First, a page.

Maybe you've thought of this, but is there a oral sensory issue that is part of the difficulty. Is the toothbrush too hard, or too soft. The toothpaste taste bothering her. We kept buying the kids toothpaste for our son. And we kept having him barely use any, brush for 15 seconds and be done. We ran out and him use our 'grown up toothpaste' and that made a world of difference. He was 8, and just didn't like the sweet toothpaste, but didn't know there was an option. We also got a timer, and the visual of what 2 minutes was has helped. Our dentist gave us one. What about mirroring it with her. Brush teeth looking at each other, eye contact, together. This helped our daughter learn how and become a favorite event of one on one time during the day. It took 2 minutes, and seemed like a hassle. Then I realized we were done and it was over with 2 mins of concentrated time, instead of 30 minutes.

    Reply
  8. Janell
    October 23, 2012

    Have you tried contacting an occupational therapist? My son used to have an aversion, (he sort of still does) with brushing especially his top molars. He says it tickles and he shudders like it does while he brushes them. Our OT gave us some great pointers on how to do this so it's less "scary" for him, desensitizing his mouth.

    Reply
  9. Karen P
    October 24, 2012

    Our pediatric dentist gave us some toothbrushes that you push the end opposite the brush on the counter and it has a flashing light timer that flashes for one minute. My kids thought that was really neat. The other thing that helped was the smart rinse mouthwash for kids that "clumps" together with the germs left behind. They would have a contest to see who had the least amount of germs. I would also remind them that other people don't want to be around friends with dragon breath and not brushing your teeth will definitely give you dragon breath.
    As for other hygiene issues like bathing, hair washing, etc., I would typically tell them that if they didn't want to bathe and wanted to smell like a goat, that was fine BUT that they would need to sleep on the floor, not their bed, because their bed is for clean sleepers (we bathe at night). Like someone else said, it was done in a matter of fact way and then I would just walk away. Every time, they went to take a bath so I never had to deal with "Fine! I'll sleep on the floor!" issue. I was prepared, however, to have them sleep on the floor if they didn't shower. I know all kids are different, but with mine, having to sleep on the floor once would have been enough of that!
    My youngest child has the opposite problem–she wants to shower ALL. OF. THE. TIME. If she has to change clothes or even sees someone else in the family changing clothes, she assumes we are showering and is ready for her turn! You might look up and she'll be stark naked, waiting to get in and we're actually heading out the door to go somewhere instead!

    Reply
  10. Acceptance with Joy
    October 24, 2012

    THank you all for you comments and suggestions. This battle is a couple of years old… and is getting old as you can imagine. I mean, I did brush her teeth for her for awhile, but it was the same battle even then. I like the ideas…. I pray one of them works 🙂 Blessings to all!!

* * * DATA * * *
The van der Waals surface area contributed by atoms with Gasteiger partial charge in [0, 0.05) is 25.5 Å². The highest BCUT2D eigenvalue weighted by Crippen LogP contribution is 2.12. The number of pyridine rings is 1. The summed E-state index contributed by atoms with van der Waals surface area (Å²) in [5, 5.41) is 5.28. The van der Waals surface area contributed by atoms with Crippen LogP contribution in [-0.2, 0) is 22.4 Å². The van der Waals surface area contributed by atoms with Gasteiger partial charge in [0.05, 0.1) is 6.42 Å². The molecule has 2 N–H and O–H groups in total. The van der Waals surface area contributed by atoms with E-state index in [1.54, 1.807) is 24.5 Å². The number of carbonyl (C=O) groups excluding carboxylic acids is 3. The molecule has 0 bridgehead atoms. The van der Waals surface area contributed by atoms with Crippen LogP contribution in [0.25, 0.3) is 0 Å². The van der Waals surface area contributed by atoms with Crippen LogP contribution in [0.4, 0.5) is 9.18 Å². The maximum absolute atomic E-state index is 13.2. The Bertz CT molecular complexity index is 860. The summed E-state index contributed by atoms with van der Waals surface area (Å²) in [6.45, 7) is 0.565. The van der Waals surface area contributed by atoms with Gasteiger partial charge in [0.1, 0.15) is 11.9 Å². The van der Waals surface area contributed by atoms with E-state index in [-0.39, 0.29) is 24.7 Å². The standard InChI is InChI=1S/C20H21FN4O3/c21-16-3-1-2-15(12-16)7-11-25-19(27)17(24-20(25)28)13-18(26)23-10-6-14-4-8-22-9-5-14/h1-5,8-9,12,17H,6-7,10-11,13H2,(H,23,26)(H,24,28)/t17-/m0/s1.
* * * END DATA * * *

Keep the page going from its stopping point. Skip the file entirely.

Reply
  11. Maria
    October 24, 2012

    I am a mother to adopted children with sensory issues including brushing teeth. I am also a child psychologist. The advice I would give is to always stay calm, be matter of fact, and make sure you have plenty of time for teeth brushing. I would also schedule times with my child to try to work out what the problem is and deliberatly help in trying different solutions. It is difficult to find a solution (and suggest advise here) without the input and cooperation of your daughter! Working this one out slowly but deliberatly may give you a working model of how to involve your daughter in finding solutions for other times she might get stuck. I know, it may seem endless but very rewarding …

    Reply
  12. Denise
    October 24, 2012

    I have a twelve year old who won't brush his teeth OR shower. It makes me crazy. He is starting to have that teenage boy stench. I am doing GREAT if I can get him in the shower twice a week. He always tells me he brushes his teeth, but I know he doesn't. He can be out of toothpaste for weeks and not notice. We are working through it in therapy. Often times he acts like it is a surprise when I ask him to shower. We had him survey his friends. Hygiene is our enemy right now though.

    Reply
  13. charity
    October 26, 2012

    I agree with the many suggestions of what might be adding to the difficulty, and just wanted to add one more thought…I have a sensory issue even as an adult that makes it difficult to brush teeth when i am pregnant…as soon as the baby is born, it is like my nerves return to normal and it is no big deal again,….i have found the simplest solution is to keep multiple textures of tooth brushing aids available, and if one drives me crazy i can switch immediately. i have regular toothpaste, the health food toothpastes, which are not sweet, and are often much smoother, more like a gel, as well as a tooth powder. during many pregnancies, i only used the powder, as the temperature of the water coming in was just one more sensory overload issue, and with powder, all i needed was to "dry brush" and the spit in your mouth is enough for it to work well. crazy the small details that make life difficult! blessings to you.

    Reply
  14. Karen
    October 27, 2012

    I saw that your daughter is doing multiple things to get you to notice her while she is not brushing. Sometimes I get so focused on what I want done that I think my kids feel that energy and they feel like I don't care about them. It is such a dance to balance caring, showing them you care, but being matter of fact about the task at hand. I am thankful that brushing teeth is not a 30 minute job for us but can imagine how it would make me feel. It sounds like she is not able to comprehend the importance and at 8 1/2 it sounds like she is much younger in maturity? Seems like if we can recognize where they are in maturity and start there we find a way to make progress. I try hard not to lecture as my kids tune that out. So I find times when we are close (rare) to plant seeds of ideas and praise them BIG when they are catching on.

    Reply